Posted By Tyler Starr
Disclaimer: All blog posts are valid as of the date published.
Under Code Section 4975, Not All Plans are Created Equal
With the October 15th deadline in the past and a majority of Form 5500s having been filed, many plan sponsors, auditors, and third-party administrators have breathed a sigh of relief. Most plan sponsors want to put those audit findings behind them, but many still have to take one more step: Filing their Form 5330, which must be filed by the end of the 7th month following the plan’s year end and can be extended for 6 months to pay the penalty for delinquent deferrals, but only if they have a 401(k) plan, not a 403(b). The Internal Revenue Code Section that assesses a penalty on delinquent deferrals, Code Section 4975, does not apply to 403(b) plans. Unlike parents, who must be fair to all their children and treat them the same, the government doesn’t have to penalize all types of plans equally when they commit the same exact prohibited transaction.
The Department of Labor (DOL) has not defined a safe harbor number of days that will be considered a timely remittance of deferral deposits into a large retirement plan. Instead, it leaves room for interpretation and potentially flexibility, by stating that it will analyze patterns of deposit when determining “the earliest date in which funds can be reasonably segregated from the employer’s assets.” Because of the lack of a clear-cut rule, the definition of “late” can sometimes be subjective, as we explained in our previous blog, Timeliness of Deposits.
The Delinquent Deferral: Duckling or Swan?
It is not uncommon for deferrals to be deposited late into the plan. All it takes is one small administration error and a plan sponsor will have committed a prohibited transaction. However, accountants, TPAs, and plan sponsors sometimes use the wrong criteria to determine whether there has been a late deposit, including:
- The use of calendar days to analyze patterns of deposit, instead of business days. Thankfully, the DOL does not expect plan officials to work weekends and holidays.
- Reliance on reports prepared by the custodian or recordkeeper, which show the date the funds were allocated to the accounts, which may be later than the date the employer sent the funds to the third-party administrator. Some service arrangements include a two-step process where the plan sponsor sends the funds to the third- party administrator first, then the TPA sends the funds and the allocation details to the recordkeeper. The prohibited transaction rules are designed to prevent the employer from using participant money as a loan. Hence, the DOL would consider the date the funds are sent to the TPA to determine whether the deferral deposit was late.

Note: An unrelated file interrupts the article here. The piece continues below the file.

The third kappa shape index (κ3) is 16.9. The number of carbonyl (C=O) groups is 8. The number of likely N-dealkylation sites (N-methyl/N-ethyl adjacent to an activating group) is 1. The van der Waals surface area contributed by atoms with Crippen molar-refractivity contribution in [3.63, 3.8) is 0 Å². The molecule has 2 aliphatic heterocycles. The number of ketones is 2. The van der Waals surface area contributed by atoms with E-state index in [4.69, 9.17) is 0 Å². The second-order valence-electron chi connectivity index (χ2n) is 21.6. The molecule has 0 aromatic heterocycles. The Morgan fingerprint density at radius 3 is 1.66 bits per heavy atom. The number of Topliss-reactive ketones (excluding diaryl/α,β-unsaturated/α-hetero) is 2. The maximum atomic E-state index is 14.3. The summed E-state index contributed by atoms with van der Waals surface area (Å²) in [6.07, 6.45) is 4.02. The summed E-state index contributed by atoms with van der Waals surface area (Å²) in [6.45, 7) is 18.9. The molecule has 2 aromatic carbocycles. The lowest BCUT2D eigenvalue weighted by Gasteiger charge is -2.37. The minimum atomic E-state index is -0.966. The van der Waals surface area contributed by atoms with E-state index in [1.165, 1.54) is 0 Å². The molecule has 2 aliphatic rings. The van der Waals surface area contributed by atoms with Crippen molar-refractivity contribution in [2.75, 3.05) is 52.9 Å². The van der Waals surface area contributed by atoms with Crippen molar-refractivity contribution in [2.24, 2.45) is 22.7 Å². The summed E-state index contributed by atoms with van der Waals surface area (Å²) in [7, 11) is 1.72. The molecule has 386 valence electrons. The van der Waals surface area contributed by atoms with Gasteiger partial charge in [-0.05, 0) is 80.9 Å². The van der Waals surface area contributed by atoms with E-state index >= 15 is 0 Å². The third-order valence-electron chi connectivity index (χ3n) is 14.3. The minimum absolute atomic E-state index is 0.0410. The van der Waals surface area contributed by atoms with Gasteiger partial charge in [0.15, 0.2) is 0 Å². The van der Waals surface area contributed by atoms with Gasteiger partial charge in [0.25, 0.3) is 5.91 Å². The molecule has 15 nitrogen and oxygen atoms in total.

- In certain situations, there may be a valid reason why a deposit is made off pattern, like vendor changes and their associated computer challenges. The delinquent deferral rules are not black and white to allow for reasonable circumstances in which the employer has not used the employee funds as a loan.
Sometimes, a seemingly ugly duckling that looks like a duck and moves like a duck, is not an ugly duckling, but a swan. It is important to see the big picture when determining whether a seemingly late deferral is actually late. If after considering all factors, a deferral is determined to be late, then interest must be deposited and a penalty must be paid on the interest calculation on Form 5330. However, 403(b) plans don’t pay a penalty.
The Prohibited Transaction: Penalty or Pass?
If a late deposit is identified, a prohibited transaction will have occurred and Form 5330 must be filed and excise taxes paid for each year or part of the year that the prohibited transaction is outstanding, UNLESS Section 4975 does not apply to your plan. This is where one of the biggest differences between 403(b) and 401(k) plans comes into play. While late deferrals to an ERISA 403(b) plan do need to be reported on the Form 5500’s Schedule H or Schedule I, Form 5330 cannot be filed because Section 4975 does NOT apply to ERISA 403(b) plans, and thus no penalty tax is due.
Because of the lack of direction on the Form 5500 instructions, preparers may be inclined to report each late deposit on Form 5330, Schedule C: Tax on Prohibited Transactions, but those instructions enumerate what types of plans are subject to the IRC Section 4975 excise tax as follows:
- A trust described in section 401(a) that forms part of a plan.
- A plan described in section 403(a) that is exempt from tax under section 501(a).
- An individual retirement account described in section 408(a).
- An individual retirement annuity described in section 408(b).
- An Archer MSA described in section 220(d).
- A Coverdell education savings account described in section 530.
- A Health Savings Account described in section 223(d).
- A trust described in section 501(c)(22).
As you can see, ERISA 403(b) plans are not on the list. They get a pass, not a penalty. It’s not fair. The 15% excise tax on the interest computed is often a very minimal amount, but to add insult to injury, plan sponsors often pay more for the preparation of Form 5330 than the penalty they owe. That’s also not fair. Nobody ever promised life would be fair.
In the Participants’ Best Interest, Interest is Always Due
Late deposits to ERISA 403(b) plans may not be subject to penalties under the Internal Revenue Code, but they are still prohibited transactions under ERISA Section 406, so the DOL’s Voluntary Fiduciary Compliance Program (VFCP) provisions do apply to these late deposits. Under ERISA 502(i), the plan sponsor is required to pay interest to the participants for the late deposit. When it comes to acting in the best interest of the participants, fair is always fair, and it is in the plan sponsor’s best interest to pay interest when interest is due. Interesting!